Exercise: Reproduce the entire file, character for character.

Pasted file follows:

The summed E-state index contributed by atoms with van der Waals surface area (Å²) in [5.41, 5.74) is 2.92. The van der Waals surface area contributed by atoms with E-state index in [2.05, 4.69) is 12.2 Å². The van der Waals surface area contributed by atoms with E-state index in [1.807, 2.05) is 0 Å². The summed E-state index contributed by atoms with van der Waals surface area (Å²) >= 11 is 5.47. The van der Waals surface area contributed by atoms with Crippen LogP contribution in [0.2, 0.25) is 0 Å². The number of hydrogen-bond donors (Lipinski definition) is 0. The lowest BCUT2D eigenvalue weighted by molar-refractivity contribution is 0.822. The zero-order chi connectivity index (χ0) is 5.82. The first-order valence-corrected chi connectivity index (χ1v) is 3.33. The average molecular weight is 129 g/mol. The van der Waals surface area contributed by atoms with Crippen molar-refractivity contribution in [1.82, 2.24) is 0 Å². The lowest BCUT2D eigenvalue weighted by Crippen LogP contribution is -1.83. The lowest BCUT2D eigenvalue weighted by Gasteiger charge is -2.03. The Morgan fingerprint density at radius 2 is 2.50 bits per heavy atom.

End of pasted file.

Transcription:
The summed E-state index contributed by atoms with van der Waals surface area (Å²) in [5.41, 5.74) is 2.92. The van der Waals surface area contributed by atoms with E-state index in [2.05, 4.69) is 12.2 Å². The van der Waals surface area contributed by atoms with E-state index in [1.807, 2.05) is 0 Å². The summed E-state index contributed by atoms with van der Waals surface area (Å²) >= 11 is 5.47. The van der Waals surface area contributed by atoms with Crippen LogP contribution in [0.2, 0.25) is 0 Å². The number of hydrogen-bond donors (Lipinski definition) is 0. The lowest BCUT2D eigenvalue weighted by molar-refractivity contribution is 0.822. The zero-order chi connectivity index (χ0) is 5.82. The first-order valence-corrected chi connectivity index (χ1v) is 3.33. The average molecular weight is 129 g/mol. The van der Waals surface area contributed by atoms with Crippen molar-refractivity contribution in [1.82, 2.24) is 0 Å². The lowest BCUT2D eigenvalue weighted by Crippen LogP contribution is -1.83. The lowest BCUT2D eigenvalue weighted by Gasteiger charge is -2.03. The Morgan fingerprint density at radius 2 is 2.50 bits per heavy atom.